"Botswana, many say, represents the last of Old Africa. And in the heart of this arid land lies a place as inspiring and as incongruous as the snow-capped summit of Kilimanjaro rising on the equator: that is the Okavango, one of the greatest wetlands on earth, whose very existence in the middle of a desert is nothing short of miraculous." —Frans Lanting, 1993
For a year, Frans Lanting roamed the wetlands and deserts of northern Botswana, living by the rhythms of the water and the movements of the animals as he captured them on film. National Geographic had sent him there on assignment, but what he would take away was much more than a magazine story; it was a seminal and unparalleled collection of photographs depicting an epic world of wilderness and wildlife. As Lanting wrote, “To many who have seen the fate of other wild areas in Africa and elsewhere in the world, the very notion that such a place as Okavango still exists is like a dream.” Living out of vehicles and canvas tents, gliding through swamps, following lions by night—Lanting, armed with his cameras, got up close and personal with some of the planet’s most formidable creatures.
The book he published a few years later, Okavango, was a testament not only to the wondrous wildlife of the region, but also to Lanting’s extraordinary courage, skill, and photographic vision. After many publications of Lanting’s work, including Life, Jungles, Eye to Eye, and Penguin, TASCHEN now revisits his original classic which drew critical praise worldwide with this updated and expanded edition of Okavango, further enhanced with all new reproductions and dozens of previously unpublished photos, as well as a new preface by Lanting.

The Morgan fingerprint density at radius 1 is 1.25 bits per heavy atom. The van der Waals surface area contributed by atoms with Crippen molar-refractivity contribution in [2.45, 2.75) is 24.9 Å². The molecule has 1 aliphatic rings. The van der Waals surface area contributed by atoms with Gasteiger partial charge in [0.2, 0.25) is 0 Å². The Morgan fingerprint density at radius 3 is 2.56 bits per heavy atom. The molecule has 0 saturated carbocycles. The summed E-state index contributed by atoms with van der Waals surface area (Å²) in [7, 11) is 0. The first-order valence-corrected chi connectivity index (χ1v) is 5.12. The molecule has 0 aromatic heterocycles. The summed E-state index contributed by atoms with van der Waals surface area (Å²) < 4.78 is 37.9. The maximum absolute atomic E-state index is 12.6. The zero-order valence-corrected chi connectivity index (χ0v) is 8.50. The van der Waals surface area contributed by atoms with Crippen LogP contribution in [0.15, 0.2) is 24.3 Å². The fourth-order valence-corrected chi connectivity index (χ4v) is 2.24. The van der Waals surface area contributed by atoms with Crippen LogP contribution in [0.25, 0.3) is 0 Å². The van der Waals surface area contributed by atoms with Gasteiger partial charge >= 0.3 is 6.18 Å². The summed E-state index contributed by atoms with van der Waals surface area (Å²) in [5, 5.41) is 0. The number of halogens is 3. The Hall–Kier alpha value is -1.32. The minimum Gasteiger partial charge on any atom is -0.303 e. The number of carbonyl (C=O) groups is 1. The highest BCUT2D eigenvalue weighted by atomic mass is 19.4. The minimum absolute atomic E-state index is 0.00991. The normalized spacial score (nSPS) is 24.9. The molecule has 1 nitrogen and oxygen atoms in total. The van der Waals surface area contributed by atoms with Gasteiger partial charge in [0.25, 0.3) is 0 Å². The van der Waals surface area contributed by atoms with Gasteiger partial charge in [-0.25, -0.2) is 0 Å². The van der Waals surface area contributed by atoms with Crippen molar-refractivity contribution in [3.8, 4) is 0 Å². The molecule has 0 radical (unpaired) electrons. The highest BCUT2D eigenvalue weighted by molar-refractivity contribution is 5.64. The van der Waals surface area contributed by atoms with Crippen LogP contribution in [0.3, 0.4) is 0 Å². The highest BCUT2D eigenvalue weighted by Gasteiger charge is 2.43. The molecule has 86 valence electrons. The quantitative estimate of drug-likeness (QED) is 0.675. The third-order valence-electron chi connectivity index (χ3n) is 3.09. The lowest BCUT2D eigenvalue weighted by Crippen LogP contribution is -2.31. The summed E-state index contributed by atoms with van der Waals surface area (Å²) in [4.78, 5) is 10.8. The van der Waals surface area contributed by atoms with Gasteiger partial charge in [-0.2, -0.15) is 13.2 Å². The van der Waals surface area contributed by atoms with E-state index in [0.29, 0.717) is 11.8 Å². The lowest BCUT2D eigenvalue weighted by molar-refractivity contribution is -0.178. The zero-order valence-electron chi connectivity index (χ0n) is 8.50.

Dutch-born Frans Lanting has been hailed as one of the great nature photographers of our time. For the past two decades he has documented wildlife and our relationship with nature in environments from the Amazon to Antarctica. Exhibits of his photographs have been shown at major museums in Paris, Milan, Tokyo, New York, Madrid, and Amsterdam.
Christine Eckstrom is a writer and TV producer whose work has appeared in National Geographic, Audubon, and International Wildlife. Her feature story "The Last Real Africa" won a 2007 Lowell Thomas Award for Best Magazine Article on Foreign Travel from the Society of American Travel Writers. She is also the author of Forgotten Edens: Exploring the World's Wild Places (1993). She collaborates with husband Frans Lanting from their home base in California.